|Edwin Lee, a captain in the 11th Connecticut, was killed at|
New Bern, N.C. on March 14, 1862.
Nearly a month after a Confederate shell ripped open his abdomen and killed Edwin Lee on a North Carolina battlefield, his body lay in state at the City Guard Armory in Hartford.
|Edwin Lee's final resting place is in Riverside Cemetery, |
next to Pleasant Valley United Methodist Church
in Barkhamsted, Conn.
The 28-year-old captain's cap, sash, blood-stained sword, torn belt and his broken pistol, which was struck by the shell that killed him, were placed upon the coffin, likely closed because of Lee's terrible wounds. A canopy of stars and stripes over the bier was topped by a placard that included the final words Lee supposedly uttered:
"Go on For Your Country." (1)
Edwin Ruthven Lee, the well-respected captain of Company D in the 11th Connecticut Volunteer Infantry, was home for good.
Ever since I first discovered Lee's impressive brownstone grave marker in a rural Connecticut cemetery on a gray winter day four years ago, I was eager to find out more about him.
Who was this man buried in Riverside Cemetery next to the small, white Methodist church near the Farmington River?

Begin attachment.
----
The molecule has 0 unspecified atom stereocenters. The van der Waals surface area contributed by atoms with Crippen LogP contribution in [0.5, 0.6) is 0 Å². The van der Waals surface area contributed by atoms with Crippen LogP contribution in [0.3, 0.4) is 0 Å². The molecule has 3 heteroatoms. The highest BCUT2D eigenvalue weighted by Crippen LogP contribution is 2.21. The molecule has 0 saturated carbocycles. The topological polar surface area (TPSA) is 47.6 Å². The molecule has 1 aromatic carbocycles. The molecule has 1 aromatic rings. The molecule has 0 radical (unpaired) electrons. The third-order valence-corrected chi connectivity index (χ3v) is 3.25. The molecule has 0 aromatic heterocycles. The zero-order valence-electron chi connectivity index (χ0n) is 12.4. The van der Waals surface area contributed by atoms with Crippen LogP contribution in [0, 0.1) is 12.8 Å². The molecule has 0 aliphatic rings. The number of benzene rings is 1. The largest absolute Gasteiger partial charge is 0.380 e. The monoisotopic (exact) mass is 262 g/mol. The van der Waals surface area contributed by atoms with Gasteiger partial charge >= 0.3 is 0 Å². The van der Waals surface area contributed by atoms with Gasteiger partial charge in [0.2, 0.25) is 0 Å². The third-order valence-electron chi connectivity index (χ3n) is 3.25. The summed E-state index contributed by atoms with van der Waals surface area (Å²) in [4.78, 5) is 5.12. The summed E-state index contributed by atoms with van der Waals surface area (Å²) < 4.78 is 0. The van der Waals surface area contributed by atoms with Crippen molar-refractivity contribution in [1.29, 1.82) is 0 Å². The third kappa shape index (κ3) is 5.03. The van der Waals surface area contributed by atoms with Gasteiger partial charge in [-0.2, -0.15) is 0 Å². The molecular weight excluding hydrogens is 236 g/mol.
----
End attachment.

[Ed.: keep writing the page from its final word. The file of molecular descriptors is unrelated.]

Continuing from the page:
|An account of Lee's funeral appeared in the|
Hartford Courant on April 19, 1862.
The funeral was actually on April 18,
not April 19 as appears in the story.
Did his loved ones travel south to arrange for the return of his body back home, as many families of soldiers killed during the Civil War did?
Who mourned for Edwin Lee?
Thanks to assistance from Paul Hart of the Barkhamsted Historical Society, Gordon Harmon of the Canton Historical Museum and some Internet detective work, I now have a more complete picture of Lee's life and death.
Before the Civil War, Lee was a major supporter of Abraham Lincoln, often giving speeches for the Republican candidate during the 1860 presidential campaign. Described as a "young man of a clear head and earnest convictions," Lee was employed as a riflemaker at Hartford's Colt Armory and later Sharps Rifle Co., both of which supplied a large number of small arms to the Union army during the Civil War.
On Sept. 27, 1861, a little more than five months after the first shots of the Civil War were fired at Fort Sumter in South Carolina, Lee enlisted in the Union army in Hartford. He had raised a company of 19 men from Hartford, 19 from Canterbury and Winsted and the remainder from small towns west of the state capital. (2). The Lees, who came from Revolutionary stock, were a patriotic family -- two of Edwin's brothers also enlisted and another attempted to enlist but was rejected because of a disability. (Another brother was a sutler during the war.)
|On the morning of April 18, 1862, a crowd gathered at the Collinsville train depot to await |
the arrival of the coffin containing Edwin Lee's remains. The depot, shown in a post-Civil War
photo, no longer exists. At right, the site today. (Left photo courtesy Canton Historical Musuem.)